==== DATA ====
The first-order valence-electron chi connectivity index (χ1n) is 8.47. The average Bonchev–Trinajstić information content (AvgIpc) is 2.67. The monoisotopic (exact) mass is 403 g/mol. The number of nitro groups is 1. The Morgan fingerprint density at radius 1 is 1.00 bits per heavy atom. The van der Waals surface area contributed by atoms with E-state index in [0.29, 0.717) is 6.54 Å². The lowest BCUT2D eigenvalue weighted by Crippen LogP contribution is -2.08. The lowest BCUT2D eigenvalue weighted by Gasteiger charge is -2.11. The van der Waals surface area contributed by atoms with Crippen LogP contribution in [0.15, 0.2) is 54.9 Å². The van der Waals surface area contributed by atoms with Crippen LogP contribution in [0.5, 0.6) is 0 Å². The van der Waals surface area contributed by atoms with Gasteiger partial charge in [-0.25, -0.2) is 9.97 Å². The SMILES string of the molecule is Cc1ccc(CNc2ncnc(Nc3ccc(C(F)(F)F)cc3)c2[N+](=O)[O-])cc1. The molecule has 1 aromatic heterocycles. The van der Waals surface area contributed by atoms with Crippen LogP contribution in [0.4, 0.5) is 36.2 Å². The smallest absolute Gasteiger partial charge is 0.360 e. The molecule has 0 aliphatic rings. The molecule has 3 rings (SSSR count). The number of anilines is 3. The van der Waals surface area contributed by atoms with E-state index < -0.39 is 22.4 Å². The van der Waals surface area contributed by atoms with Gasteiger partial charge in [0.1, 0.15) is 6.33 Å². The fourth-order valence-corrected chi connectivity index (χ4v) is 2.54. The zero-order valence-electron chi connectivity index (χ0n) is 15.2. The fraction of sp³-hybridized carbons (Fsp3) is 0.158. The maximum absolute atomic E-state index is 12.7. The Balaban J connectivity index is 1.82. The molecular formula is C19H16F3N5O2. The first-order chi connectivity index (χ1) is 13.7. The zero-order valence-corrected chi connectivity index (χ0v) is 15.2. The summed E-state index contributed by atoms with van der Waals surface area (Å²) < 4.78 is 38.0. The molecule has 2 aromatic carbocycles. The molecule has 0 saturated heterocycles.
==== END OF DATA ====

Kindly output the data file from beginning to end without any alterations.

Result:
The first-order valence-electron chi connectivity index (χ1n) is 8.47. The average Bonchev–Trinajstić information content (AvgIpc) is 2.67. The monoisotopic (exact) mass is 403 g/mol. The number of nitro groups is 1. The Morgan fingerprint density at radius 1 is 1.00 bits per heavy atom. The van der Waals surface area contributed by atoms with E-state index in [0.29, 0.717) is 6.54 Å². The lowest BCUT2D eigenvalue weighted by Crippen LogP contribution is -2.08. The lowest BCUT2D eigenvalue weighted by Gasteiger charge is -2.11. The van der Waals surface area contributed by atoms with Crippen LogP contribution in [0.15, 0.2) is 54.9 Å². The van der Waals surface area contributed by atoms with Crippen LogP contribution in [0.5, 0.6) is 0 Å². The van der Waals surface area contributed by atoms with Gasteiger partial charge in [-0.25, -0.2) is 9.97 Å². The SMILES string of the molecule is Cc1ccc(CNc2ncnc(Nc3ccc(C(F)(F)F)cc3)c2[N+](=O)[O-])cc1. The molecule has 1 aromatic heterocycles. The van der Waals surface area contributed by atoms with Crippen LogP contribution in [0.4, 0.5) is 36.2 Å². The smallest absolute Gasteiger partial charge is 0.360 e. The molecule has 0 aliphatic rings. The molecule has 3 rings (SSSR count). The number of anilines is 3. The van der Waals surface area contributed by atoms with E-state index < -0.39 is 22.4 Å². The van der Waals surface area contributed by atoms with Gasteiger partial charge in [0.1, 0.15) is 6.33 Å². The fourth-order valence-corrected chi connectivity index (χ4v) is 2.54. The zero-order valence-electron chi connectivity index (χ0n) is 15.2. The fraction of sp³-hybridized carbons (Fsp3) is 0.158. The maximum absolute atomic E-state index is 12.7. The Balaban J connectivity index is 1.82. The molecular formula is C19H16F3N5O2. The first-order chi connectivity index (χ1) is 13.7. The zero-order valence-corrected chi connectivity index (χ0v) is 15.2. The summed E-state index contributed by atoms with van der Waals surface area (Å²) < 4.78 is 38.0. The molecule has 2 aromatic carbocycles. The molecule has 0 saturated heterocycles.